• John
  • Felde
  • University of Maryland
  • USA

Latest Posts

  • USLHC
  • USLHC
  • USA

  • James
  • Doherty
  • Open University
  • United Kingdom

Latest Posts

  • Andrea
  • Signori
  • Nikhef
  • Netherlands

Latest Posts

  • CERN
  • Geneva
  • Switzerland

Latest Posts

  • Aidan
  • Randle-Conde
  • Université Libre de Bruxelles
  • Belgium

Latest Posts

  • TRIUMF
  • Vancouver, BC
  • Canada

Latest Posts

  • Laura
  • Gladstone
  • MIT
  • USA

Latest Posts

  • Steven
  • Goldfarb
  • University of Michigan

Latest Posts

  • Fermilab
  • Batavia, IL
  • USA

Latest Posts

  • Seth
  • Zenz
  • Imperial College London
  • UK

Latest Posts

  • Nhan
  • Tran
  • Fermilab
  • USA

Latest Posts

  • Alex
  • Millar
  • University of Melbourne
  • Australia

Latest Posts

  • Ken
  • Bloom
  • USLHC
  • USA

Latest Posts

Lucie de Nooij | NIKHEF | The Netherlands

View Blog | Read Bio

The new employee

After six months of working at the Nikhef, the people who are paying me, invited me for their introduction day. “An informative and relaxed afternoon. You will find out the benefits of your contract, meet other new employees and lunch is served. Your attendance is compulsory, please let us know if you will be there.” I think the last sentence of this paragraph is an excellent introduction to the Dutch mindset.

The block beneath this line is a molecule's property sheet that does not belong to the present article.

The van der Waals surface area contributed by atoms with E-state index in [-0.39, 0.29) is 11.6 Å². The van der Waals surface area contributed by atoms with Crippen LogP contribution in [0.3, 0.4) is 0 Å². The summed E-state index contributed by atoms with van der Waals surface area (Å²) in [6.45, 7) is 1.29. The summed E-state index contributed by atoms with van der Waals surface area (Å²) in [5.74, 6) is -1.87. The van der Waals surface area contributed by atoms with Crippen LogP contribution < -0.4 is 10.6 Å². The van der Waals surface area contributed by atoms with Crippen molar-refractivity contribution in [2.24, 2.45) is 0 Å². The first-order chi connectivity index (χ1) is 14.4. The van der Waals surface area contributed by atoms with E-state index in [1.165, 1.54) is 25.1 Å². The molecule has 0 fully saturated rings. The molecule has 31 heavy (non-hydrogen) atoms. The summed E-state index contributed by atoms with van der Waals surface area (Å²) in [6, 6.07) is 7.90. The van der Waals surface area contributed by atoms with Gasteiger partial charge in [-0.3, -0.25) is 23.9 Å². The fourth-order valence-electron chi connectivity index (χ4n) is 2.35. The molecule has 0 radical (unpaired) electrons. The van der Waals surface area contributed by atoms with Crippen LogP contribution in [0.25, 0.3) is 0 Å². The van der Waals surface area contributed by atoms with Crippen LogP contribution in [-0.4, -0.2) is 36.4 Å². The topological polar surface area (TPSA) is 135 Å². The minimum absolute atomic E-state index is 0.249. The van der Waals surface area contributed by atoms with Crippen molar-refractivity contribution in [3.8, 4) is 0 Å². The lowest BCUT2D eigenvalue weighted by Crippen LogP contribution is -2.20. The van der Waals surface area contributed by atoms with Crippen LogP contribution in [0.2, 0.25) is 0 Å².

In Holland we have different kinds of forbiddeness. Most things are legal: biking, eating, normal things. Some things are illegal: please refer to the Dutch law for an extended list of illegal actions. But there is also a third category: things that are illegal, but allowed. This would include the use and owning of cannabis, prostitution and riding a bike on the wrong side of the street. It is now easy to spot a tourist in Amsterdam’s city center: they wait at the sign “do not cross”. To the Dutch such a sign only indicates: “please pay extra attention when crossing here.”

This makes the rather paradoxical statement that you have to be there AND announce your attendance a little less confusing. To me “obligatory” is as binding as “informative”. If you ever visit the Netherlands, don’t take us to seriously, we don’t do that either 🙂

Share